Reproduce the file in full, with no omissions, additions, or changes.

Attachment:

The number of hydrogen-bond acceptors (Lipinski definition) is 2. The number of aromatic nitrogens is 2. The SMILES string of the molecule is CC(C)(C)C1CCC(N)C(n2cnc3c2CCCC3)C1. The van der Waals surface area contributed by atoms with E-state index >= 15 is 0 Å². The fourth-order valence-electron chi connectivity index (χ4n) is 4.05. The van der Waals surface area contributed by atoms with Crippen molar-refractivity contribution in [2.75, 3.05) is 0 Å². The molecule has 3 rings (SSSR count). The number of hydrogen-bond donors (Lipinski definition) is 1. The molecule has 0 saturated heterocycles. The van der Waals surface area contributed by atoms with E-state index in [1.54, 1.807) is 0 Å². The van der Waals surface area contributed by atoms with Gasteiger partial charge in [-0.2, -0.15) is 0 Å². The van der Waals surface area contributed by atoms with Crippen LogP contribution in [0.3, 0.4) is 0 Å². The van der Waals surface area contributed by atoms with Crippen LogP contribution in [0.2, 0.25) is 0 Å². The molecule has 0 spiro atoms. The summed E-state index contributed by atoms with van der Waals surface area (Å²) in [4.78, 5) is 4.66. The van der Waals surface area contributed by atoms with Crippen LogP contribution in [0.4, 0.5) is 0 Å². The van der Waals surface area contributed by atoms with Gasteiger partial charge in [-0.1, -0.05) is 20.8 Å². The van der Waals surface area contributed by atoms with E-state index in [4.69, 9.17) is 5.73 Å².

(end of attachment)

The number of hydrogen-bond acceptors (Lipinski definition) is 2. The number of aromatic nitrogens is 2. The SMILES string of the molecule is CC(C)(C)C1CCC(N)C(n2cnc3c2CCCC3)C1. The van der Waals surface area contributed by atoms with E-state index >= 15 is 0 Å². The fourth-order valence-electron chi connectivity index (χ4n) is 4.05. The van der Waals surface area contributed by atoms with Crippen molar-refractivity contribution in [2.75, 3.05) is 0 Å². The molecule has 3 rings (SSSR count). The number of hydrogen-bond donors (Lipinski definition) is 1. The molecule has 0 saturated heterocycles. The van der Waals surface area contributed by atoms with E-state index in [1.54, 1.807) is 0 Å². The van der Waals surface area contributed by atoms with Gasteiger partial charge in [-0.2, -0.15) is 0 Å². The van der Waals surface area contributed by atoms with Crippen LogP contribution in [0.3, 0.4) is 0 Å². The van der Waals surface area contributed by atoms with Crippen LogP contribution in [0.2, 0.25) is 0 Å². The molecule has 0 spiro atoms. The summed E-state index contributed by atoms with van der Waals surface area (Å²) in [4.78, 5) is 4.66. The van der Waals surface area contributed by atoms with Crippen LogP contribution in [0.4, 0.5) is 0 Å². The van der Waals surface area contributed by atoms with Gasteiger partial charge in [-0.1, -0.05) is 20.8 Å². The van der Waals surface area contributed by atoms with E-state index in [4.69, 9.17) is 5.73 Å².